So the predicament persists. And that takes us to lesson four: we still have a problem.

After slavery, after Jim Crow, after integration, America has yet to achieve the promise of equality.

Lamenting the same situation, Cornel West recently wrote that Charlie Parker sang the blues because it was either do that or kill somebody·4 But Charlie Parker’s song is nothing like that of the fat lady who signals the end of dramatized operatic fiction. For we are dealing with reality. In reality, even if Charlie Parker sings, or if Clarence Thomas or Condoleezza Rice sing, it still ain’t over. It won’t be over until everyone lives (not has the theoretical, constitutionally-guaranteed opportunity to live, but lives) the decent life that the Bill of Rights and the Constitution, religious and humanistic mores, democratic and humanitarian norms promise. That project requires an ongoing effort to identify, concern ourselves with, and address problems – even the sort that are invisible to the public eye until disaster strikes.

If Katrina tells us nothing else, it tells us that we must constantly work to ensure justice, even in “invisible” arenas. From Katrina, we learn the outcome of attempts to address the problem of slavery. America’s elite thought they achieved justice by abolishing legal slavery. But then they noticed disparities in the ways Blacks were treated vis-à-vis whites under the Jim Crow regime of segregation. Then they thought they had achieved justice and equality with the “separate but equal” doctrine of Plessy v. Fergeson.5 But years of injustice, unequal opportunity, disparate resources, and routine exclusions of Blacks drove the Supreme Court to declare in Brown v. Board of Education that separate was “inherently unequal.”6 Then they thought they had achieved justice and equality with “integration” or at least nonsegregation. Now we’ve got it!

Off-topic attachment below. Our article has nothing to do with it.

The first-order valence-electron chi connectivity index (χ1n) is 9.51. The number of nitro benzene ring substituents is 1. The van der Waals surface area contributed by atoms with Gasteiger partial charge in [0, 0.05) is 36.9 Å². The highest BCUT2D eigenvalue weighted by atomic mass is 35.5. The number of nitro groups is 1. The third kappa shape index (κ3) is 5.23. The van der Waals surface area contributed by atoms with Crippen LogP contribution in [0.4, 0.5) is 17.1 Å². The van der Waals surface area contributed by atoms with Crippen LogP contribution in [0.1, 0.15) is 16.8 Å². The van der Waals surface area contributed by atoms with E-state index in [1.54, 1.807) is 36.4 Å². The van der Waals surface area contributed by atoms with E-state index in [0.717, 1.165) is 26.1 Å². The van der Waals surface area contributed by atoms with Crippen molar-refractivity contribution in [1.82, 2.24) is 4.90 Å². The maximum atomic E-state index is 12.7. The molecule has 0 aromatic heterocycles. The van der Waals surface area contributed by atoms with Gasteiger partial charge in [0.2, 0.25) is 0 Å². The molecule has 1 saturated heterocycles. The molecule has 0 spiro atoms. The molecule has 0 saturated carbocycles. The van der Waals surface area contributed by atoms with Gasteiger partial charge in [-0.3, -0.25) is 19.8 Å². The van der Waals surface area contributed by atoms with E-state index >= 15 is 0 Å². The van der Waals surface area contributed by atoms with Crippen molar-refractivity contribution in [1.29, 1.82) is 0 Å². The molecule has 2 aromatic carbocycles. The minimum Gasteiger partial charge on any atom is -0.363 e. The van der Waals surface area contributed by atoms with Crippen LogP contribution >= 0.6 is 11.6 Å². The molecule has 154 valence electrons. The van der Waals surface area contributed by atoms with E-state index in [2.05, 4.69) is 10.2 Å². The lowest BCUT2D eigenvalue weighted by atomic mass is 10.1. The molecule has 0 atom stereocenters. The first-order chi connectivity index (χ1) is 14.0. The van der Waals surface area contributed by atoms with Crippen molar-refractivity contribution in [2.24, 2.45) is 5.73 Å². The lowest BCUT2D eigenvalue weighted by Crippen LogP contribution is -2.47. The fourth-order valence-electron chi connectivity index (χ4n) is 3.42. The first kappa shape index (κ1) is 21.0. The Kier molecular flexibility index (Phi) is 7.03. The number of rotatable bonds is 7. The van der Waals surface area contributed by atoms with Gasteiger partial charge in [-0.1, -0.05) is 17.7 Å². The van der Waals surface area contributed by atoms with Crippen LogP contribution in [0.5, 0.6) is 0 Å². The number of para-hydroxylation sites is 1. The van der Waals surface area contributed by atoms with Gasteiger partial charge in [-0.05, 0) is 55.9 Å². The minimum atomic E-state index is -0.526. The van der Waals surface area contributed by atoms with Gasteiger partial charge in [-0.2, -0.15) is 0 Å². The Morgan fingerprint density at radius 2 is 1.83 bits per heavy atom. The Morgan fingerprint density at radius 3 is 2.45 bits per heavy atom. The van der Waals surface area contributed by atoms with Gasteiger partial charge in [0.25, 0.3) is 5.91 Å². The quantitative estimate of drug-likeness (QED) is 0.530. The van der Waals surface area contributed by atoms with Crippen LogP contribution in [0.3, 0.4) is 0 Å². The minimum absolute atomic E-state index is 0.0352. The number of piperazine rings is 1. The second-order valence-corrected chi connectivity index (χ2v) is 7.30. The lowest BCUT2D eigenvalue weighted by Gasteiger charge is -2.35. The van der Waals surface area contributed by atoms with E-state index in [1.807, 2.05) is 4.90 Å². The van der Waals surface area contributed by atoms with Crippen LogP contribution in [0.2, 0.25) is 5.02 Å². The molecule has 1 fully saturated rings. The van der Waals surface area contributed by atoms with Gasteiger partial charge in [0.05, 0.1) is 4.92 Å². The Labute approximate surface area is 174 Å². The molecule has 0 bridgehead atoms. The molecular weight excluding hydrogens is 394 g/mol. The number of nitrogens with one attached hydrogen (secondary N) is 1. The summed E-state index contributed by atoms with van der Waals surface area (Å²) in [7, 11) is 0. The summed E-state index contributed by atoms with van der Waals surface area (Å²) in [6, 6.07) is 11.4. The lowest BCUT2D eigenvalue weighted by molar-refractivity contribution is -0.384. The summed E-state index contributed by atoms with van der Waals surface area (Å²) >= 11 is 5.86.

But it is the same old story all over again – both in terms of slavery’s legacy and also quite literally. The Great Mississippi Flood of 1927 was the most destructive river flood prior to Katrina, and it devastated Louisiana along with six other states. Then, as now, the disaster took its greatest toll on the most impoverished people: Blacks, who were sometimes forced at gunpoint to repair the levees. Then, disaster relief housing efforts came in the form of refugee camps, the conditions of which were so horrible that Herbert Hoover asked the media to overlook reports that detailed those deplorable conditions. He promised in exchange to effect reforms for Blacks after the election. He failed to make good on his promise. Historians and analysts credit these events with spurring on the voting rights movement of the time, the shift in Southern Black allegiance from the Republican to the Democratic party, and providing the spark for New Deal proposals for more government services. They also credit these events with major demographic shifts such as Blacks’ Great Migration to the North and a great deal of Black cultural output. Examples of the latter include folk songs and blues music such as those by Bessie Smith and “When the Levee Breaks,” by Memphis Minnie If it keeps on raining, levee ‘sgoin ‘ to break / And the water gonna come in, have no place to stay …I works on the levee mama both night and day / 1 ain ‘tgot nobody, keep the water away). That spoke of the days of segregation. But after segregation, not all that much has changed. Notwithstanding all the advances in race relations, the parallels of 1 927 Louisiana and 2005 Louisiana are striking. Reality on the ground says that a regime of nonsegregation does not ensure integration, and even if it did, integration does not ensure equality or justice.